Professorial Lecture: Aristocratic Elements in a Democratic Constitution

Event date
10 May 2024
Event time
17:00 - 19:00
Oxford week
TT 3
Gulbenkian Lecture Theatre


In the 20th century, people came to talk about democracy as if it were entirely a good thing, and as if only democratic techniques of government could be legitimate. But some aspects of governance in political community must be aristocratic, not democratic –that is, the constitution must give some governmental powers to those who are best at exercising them, and not to the people. Even for the constitution to be democratic in the ways that are so valuable, we need aristocratic techniques of governance.

The purpose of the lecture will be to point out some properly aristocratic elements in the United Kingdom constitution, and their limits.


The lecture will be followed by a drinks reception.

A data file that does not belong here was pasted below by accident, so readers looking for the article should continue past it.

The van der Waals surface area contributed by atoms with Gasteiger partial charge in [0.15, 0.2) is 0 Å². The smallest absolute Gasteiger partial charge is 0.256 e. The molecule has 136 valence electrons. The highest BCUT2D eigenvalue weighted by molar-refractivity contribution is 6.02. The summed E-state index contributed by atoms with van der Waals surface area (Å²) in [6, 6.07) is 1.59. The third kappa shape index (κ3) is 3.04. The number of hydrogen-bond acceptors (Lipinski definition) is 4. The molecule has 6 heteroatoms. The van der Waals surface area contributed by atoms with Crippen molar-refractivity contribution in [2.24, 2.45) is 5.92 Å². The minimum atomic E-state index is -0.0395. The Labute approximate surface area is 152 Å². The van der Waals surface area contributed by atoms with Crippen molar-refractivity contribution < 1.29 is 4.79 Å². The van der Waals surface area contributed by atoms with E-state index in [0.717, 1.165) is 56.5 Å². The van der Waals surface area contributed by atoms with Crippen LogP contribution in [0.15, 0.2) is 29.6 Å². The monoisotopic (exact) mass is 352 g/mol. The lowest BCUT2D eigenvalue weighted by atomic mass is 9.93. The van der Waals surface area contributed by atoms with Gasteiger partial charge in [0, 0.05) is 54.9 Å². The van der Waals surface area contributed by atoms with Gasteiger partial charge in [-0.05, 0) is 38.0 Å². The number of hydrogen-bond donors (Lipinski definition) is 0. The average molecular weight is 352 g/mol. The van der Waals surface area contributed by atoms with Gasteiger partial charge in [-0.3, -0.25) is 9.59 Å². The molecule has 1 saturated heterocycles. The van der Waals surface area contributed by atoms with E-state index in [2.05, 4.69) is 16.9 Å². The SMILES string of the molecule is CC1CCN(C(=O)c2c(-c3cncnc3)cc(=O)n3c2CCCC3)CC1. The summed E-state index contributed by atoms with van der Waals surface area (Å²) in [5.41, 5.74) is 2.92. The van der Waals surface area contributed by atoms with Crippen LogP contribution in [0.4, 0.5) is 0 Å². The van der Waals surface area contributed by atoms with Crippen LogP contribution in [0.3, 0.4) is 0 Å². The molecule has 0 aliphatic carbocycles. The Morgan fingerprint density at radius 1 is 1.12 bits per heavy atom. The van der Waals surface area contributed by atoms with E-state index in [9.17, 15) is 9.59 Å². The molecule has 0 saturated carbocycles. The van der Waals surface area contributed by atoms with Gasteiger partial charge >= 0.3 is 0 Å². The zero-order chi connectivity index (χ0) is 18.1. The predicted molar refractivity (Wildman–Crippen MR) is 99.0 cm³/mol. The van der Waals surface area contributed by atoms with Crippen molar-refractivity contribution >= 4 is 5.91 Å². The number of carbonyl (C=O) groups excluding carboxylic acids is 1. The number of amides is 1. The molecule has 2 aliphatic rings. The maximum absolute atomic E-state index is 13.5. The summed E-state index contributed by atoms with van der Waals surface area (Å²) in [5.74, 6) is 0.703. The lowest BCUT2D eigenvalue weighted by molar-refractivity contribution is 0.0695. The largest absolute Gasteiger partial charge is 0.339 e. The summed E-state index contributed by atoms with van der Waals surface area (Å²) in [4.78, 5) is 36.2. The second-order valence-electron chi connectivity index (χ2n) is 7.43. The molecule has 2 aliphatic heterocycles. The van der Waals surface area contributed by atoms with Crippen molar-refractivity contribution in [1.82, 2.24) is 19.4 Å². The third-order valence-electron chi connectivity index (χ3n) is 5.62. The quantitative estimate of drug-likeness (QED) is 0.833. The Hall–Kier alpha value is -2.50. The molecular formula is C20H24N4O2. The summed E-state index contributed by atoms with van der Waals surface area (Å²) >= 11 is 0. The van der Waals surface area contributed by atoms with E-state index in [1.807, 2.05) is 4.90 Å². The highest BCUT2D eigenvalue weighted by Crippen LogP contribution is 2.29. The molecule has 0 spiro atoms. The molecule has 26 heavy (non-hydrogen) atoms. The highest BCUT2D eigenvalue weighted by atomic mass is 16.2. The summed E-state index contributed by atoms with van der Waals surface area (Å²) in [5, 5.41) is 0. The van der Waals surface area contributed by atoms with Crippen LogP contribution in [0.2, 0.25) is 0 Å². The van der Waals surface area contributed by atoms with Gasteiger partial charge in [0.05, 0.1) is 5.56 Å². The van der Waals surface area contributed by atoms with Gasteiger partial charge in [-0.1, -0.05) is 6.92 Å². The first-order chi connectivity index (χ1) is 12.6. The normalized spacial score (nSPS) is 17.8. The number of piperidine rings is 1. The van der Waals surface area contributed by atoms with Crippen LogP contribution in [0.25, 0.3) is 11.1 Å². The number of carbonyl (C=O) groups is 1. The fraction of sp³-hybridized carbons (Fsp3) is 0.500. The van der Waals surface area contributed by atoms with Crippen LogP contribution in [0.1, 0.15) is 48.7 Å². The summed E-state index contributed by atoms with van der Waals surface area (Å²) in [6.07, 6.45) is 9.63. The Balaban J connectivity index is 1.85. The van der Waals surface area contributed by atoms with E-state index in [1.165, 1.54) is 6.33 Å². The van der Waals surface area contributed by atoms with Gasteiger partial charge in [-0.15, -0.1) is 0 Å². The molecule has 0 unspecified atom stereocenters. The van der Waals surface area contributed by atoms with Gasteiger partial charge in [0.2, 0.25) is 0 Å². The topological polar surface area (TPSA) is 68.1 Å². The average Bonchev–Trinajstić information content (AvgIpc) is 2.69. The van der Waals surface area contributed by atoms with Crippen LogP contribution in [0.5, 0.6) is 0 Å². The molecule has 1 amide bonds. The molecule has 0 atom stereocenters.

Biography: Timothy Endicott

Timothy Endicott

Timothy Endicott is the Vinerian Professor of English Law and a Fellow of All Souls College. He writes on Constitutional and Administrative Law and Jurisprudence. He was a Fellow in Law at Balliol College from 1999 to 2020, and served as the Dean of the Faculty of Law from 2007 to 2015. He is the author of Administrative Law, 5th ed (OUP 2021) and Vagueness in Law (OUP 2000).

After graduating with the AB in Classics and English from Harvard, he completed the MPhil in Comparative Philology in Oxford, studied Law at the University of Toronto, and practised as a litigation lawyer in Toronto. He completed the DPhil in Law in Oxford in 1998. He served as General Editor of the Oxford Journal of Legal Studies from 2015 to 2021.

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